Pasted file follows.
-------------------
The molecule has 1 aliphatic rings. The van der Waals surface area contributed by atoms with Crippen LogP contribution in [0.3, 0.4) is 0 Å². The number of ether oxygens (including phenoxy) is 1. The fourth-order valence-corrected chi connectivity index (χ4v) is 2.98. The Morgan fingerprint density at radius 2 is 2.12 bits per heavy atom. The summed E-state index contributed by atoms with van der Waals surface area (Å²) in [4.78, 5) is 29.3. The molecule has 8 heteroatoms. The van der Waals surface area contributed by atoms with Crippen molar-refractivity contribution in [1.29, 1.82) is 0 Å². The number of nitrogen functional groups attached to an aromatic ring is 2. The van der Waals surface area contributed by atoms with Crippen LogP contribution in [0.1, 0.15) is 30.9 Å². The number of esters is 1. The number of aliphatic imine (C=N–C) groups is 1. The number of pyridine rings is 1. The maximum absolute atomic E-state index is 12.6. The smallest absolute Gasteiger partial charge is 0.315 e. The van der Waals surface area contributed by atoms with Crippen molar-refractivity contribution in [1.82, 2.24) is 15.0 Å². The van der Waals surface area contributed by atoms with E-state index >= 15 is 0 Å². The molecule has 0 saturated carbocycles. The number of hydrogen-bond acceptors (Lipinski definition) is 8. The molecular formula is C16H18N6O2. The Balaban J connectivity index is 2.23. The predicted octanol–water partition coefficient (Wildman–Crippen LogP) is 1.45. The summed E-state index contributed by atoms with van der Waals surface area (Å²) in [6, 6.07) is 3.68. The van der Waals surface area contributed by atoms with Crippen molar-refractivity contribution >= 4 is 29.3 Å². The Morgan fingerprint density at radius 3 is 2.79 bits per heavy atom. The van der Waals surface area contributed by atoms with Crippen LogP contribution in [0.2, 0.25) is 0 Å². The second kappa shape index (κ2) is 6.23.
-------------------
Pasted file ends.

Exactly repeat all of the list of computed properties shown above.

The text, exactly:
The molecule has 1 aliphatic rings. The van der Waals surface area contributed by atoms with Crippen LogP contribution in [0.3, 0.4) is 0 Å². The number of ether oxygens (including phenoxy) is 1. The fourth-order valence-corrected chi connectivity index (χ4v) is 2.98. The Morgan fingerprint density at radius 2 is 2.12 bits per heavy atom. The summed E-state index contributed by atoms with van der Waals surface area (Å²) in [4.78, 5) is 29.3. The molecule has 8 heteroatoms. The van der Waals surface area contributed by atoms with Crippen molar-refractivity contribution in [1.29, 1.82) is 0 Å². The number of nitrogen functional groups attached to an aromatic ring is 2. The van der Waals surface area contributed by atoms with Crippen LogP contribution in [0.1, 0.15) is 30.9 Å². The number of esters is 1. The number of aliphatic imine (C=N–C) groups is 1. The number of pyridine rings is 1. The maximum absolute atomic E-state index is 12.6. The smallest absolute Gasteiger partial charge is 0.315 e. The van der Waals surface area contributed by atoms with Crippen molar-refractivity contribution in [1.82, 2.24) is 15.0 Å². The van der Waals surface area contributed by atoms with E-state index >= 15 is 0 Å². The molecule has 0 saturated carbocycles. The number of hydrogen-bond acceptors (Lipinski definition) is 8. The molecular formula is C16H18N6O2. The Balaban J connectivity index is 2.23. The predicted octanol–water partition coefficient (Wildman–Crippen LogP) is 1.45. The summed E-state index contributed by atoms with van der Waals surface area (Å²) in [6, 6.07) is 3.68. The van der Waals surface area contributed by atoms with Crippen molar-refractivity contribution >= 4 is 29.3 Å². The Morgan fingerprint density at radius 3 is 2.79 bits per heavy atom. The van der Waals surface area contributed by atoms with Crippen LogP contribution in [0.2, 0.25) is 0 Å². The second kappa shape index (κ2) is 6.23.